She lost the iconic tie, her shirt is white, she has on a miniskirt and fishnets instead of the bulky cargo pants that were inexplicably popular in the early 2000s. It’s more than just the fact that her outfit changed significantly five years, though. The content of her song has changed too.

The early 2000s white adolescence was marked by a culture war between “preps” and “punks”. I referenced this even in the beginning of this essay. When I said, “For those of us who rejected the mainstream, studio-generated, wholesome bubblegum pop”, what I meant was, “For those of us who were punks.” There was an alternative, geeks, and their neutrality eventually rose to supremacy above preps and punks. But for the first few years of the twenty-first century, everyone had to be either punk or a prep.

A large part of this culture was the assumption that preps were on top. It was assumed that they had money and popularity, that they wore the right clothes and listened to acceptable music and that adults would listen to them because of their perceived goodness. We all knew they were secretly terrible, cruel bullies to punks, lording over us with their ill-gotten power. So punks had to wear terrible clothing and listen to terrible music, because it was real and cool.

That paragon of great literature, My Immortal, has a great example:

A fucking prep called Britney from Griffindoor was standing next to us. She was wearing a pink mini and a Hilary Duff t-shirt so we put up our middle fingers at her.

Avril Lavigne’s One of the Boys persona fitted this attitude perfectly. But with Girlfriend, she flipped that on her head: the punk was outright stealing another girl’s boyfriend.

She’s like so, whatever
You could do so much better
I think we should get together now
(And that’s what everyone’s talkin’ about)

Over the course of the video, Avril:

Flirts with her boyfriend in front of her:

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Knocks her go-kart off the track:

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(I just want to point this out)

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Snatches her out of a photobooth so she can take pictures with the boy:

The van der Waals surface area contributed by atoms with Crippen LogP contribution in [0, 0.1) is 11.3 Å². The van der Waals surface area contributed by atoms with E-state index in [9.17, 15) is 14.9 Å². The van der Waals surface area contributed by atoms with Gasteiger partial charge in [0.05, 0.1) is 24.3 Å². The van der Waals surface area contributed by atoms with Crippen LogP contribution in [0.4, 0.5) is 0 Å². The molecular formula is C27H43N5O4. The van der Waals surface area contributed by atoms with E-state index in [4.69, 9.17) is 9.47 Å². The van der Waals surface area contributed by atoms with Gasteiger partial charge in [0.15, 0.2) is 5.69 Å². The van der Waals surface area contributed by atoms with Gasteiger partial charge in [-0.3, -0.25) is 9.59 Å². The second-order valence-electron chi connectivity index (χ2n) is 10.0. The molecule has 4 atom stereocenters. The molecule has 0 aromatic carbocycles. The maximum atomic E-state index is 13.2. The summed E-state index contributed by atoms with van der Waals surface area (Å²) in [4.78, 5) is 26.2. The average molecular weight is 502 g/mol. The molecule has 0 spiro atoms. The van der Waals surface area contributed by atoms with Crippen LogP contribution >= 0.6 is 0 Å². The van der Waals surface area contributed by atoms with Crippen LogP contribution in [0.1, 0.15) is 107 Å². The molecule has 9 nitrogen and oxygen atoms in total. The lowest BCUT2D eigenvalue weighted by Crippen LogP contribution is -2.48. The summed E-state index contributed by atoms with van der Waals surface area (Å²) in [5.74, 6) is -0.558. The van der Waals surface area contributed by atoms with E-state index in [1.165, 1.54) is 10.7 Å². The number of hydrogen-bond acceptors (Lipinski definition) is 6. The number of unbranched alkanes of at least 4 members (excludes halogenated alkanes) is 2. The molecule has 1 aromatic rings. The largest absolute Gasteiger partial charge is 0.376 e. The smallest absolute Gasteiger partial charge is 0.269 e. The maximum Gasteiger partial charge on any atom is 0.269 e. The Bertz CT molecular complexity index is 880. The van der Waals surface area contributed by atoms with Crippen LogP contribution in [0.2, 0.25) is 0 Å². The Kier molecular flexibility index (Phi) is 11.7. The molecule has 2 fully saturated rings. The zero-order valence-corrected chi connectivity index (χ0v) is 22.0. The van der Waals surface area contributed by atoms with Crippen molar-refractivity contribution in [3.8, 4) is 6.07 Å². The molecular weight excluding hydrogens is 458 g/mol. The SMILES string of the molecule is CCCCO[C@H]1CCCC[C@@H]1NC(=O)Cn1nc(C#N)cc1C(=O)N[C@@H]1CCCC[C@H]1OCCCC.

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Steals the giant churro just before they finished eating it (just before kissy times ensue):

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Whacks her in the head with a golf ball:

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She actually hits her hard enough in the head that she loses her balance, stumbles, and falls over. That’s a pretty mighty hit.

Then, in the resulting confusion, Avril finds the boyfriend and finally steals him.

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Upon finding them, the girlfriend charges them, but then trips and falls into a porta-potty, where she screams in impotency.

Avril’s antagonist is an interesting character. She’s also played by Avril Lavigne, and it’s the first time I’ve ever seen her play a not-Avril.

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In each skit, the first few seconds always shows Boyfriend and Girlfriend doing their dating thing. They actually seem to like each other. He’s always smiling at her. She can sucker him into doing what she wants. They go out and do all these cool things (go-karting, golfing, eating giant churros), and they do them just the two of them, so clearly they enjoy each other’s company. Visibly they’re a completely mis-match, because she’s wearing pink and plaid and he’s wearing black and white, but if they were wearing similar colors they would probably look fine together.


*coughs*

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It’s only when Avril Classic enters the picture that trouble enters paradise. Which means that the protagonist is the villain of the story. We can’t trust Avril Classic or Avril Lite’s interpretation of the story. So when the Boyfriend is shown smiling after Avril Classic steals the churro, kisses him, and runs, what does that mean? Is he just so easy-going that he’s just happy to be kissed? Or does he really, truly, want to date Avril Classic and not Girlfriend?

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I find Girlfriend’s outfit fascinating. It’s a pink cardigan over a pink polo shirt, with a knee-length plaid skirt, knee-high socks, and black flats. It’s hideous. It’s disgusting.

It’s also totally, completely, 100% in. Not the colors, oh no, not by any stretch of the imagination. No one would mix that bright pink with that dark plaid. And the skirt is formless. But the schoolgirl style is in: part geek chic, part layered, equal parts classy and casual, it was especially popular in the mid-2000s, when this video was made.

Preps wear pink. Preps wear schoolgirl outfits. Despite our rejection of those atrocious colors, Girlfriend is meant to be a stereotype of a prep, seen through a pop-punk so pop-punk that she’s forgotten how to behave in social situations. The protagonist (the villain) shows her making snotty faces in her introduction, but why should we trust her interpretation?

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I also find it really interesting that Avril is shown having female friends for the first time. In fact, in contrast to Complicated, Girlfriend features a lot of female faces. They also happily help Avril in her quest to torment Girlfriend.